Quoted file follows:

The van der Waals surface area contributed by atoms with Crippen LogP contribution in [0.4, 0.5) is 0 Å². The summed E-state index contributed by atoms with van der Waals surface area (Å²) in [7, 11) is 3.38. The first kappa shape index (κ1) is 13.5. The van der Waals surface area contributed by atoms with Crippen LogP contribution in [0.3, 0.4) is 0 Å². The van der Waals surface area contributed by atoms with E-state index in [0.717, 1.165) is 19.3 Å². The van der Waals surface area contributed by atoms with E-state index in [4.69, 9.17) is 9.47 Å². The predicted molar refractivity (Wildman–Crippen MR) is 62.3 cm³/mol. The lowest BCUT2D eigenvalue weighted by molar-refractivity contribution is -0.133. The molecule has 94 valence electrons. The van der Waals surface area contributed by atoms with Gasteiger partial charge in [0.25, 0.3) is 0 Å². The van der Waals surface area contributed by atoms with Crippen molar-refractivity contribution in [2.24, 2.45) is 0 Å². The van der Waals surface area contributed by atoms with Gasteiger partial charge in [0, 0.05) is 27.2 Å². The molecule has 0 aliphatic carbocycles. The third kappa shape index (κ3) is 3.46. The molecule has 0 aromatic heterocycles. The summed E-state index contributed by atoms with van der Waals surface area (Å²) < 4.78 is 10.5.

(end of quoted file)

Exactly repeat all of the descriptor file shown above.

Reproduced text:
The van der Waals surface area contributed by atoms with Crippen LogP contribution in [0.4, 0.5) is 0 Å². The summed E-state index contributed by atoms with van der Waals surface area (Å²) in [7, 11) is 3.38. The first kappa shape index (κ1) is 13.5. The van der Waals surface area contributed by atoms with Crippen LogP contribution in [0.3, 0.4) is 0 Å². The van der Waals surface area contributed by atoms with E-state index in [0.717, 1.165) is 19.3 Å². The van der Waals surface area contributed by atoms with E-state index in [4.69, 9.17) is 9.47 Å². The predicted molar refractivity (Wildman–Crippen MR) is 62.3 cm³/mol. The lowest BCUT2D eigenvalue weighted by molar-refractivity contribution is -0.133. The molecule has 94 valence electrons. The van der Waals surface area contributed by atoms with Gasteiger partial charge in [0.25, 0.3) is 0 Å². The van der Waals surface area contributed by atoms with Crippen molar-refractivity contribution in [2.24, 2.45) is 0 Å². The van der Waals surface area contributed by atoms with Gasteiger partial charge in [0, 0.05) is 27.2 Å². The molecule has 0 aliphatic carbocycles. The third kappa shape index (κ3) is 3.46. The molecule has 0 aromatic heterocycles. The summed E-state index contributed by atoms with van der Waals surface area (Å²) < 4.78 is 10.5.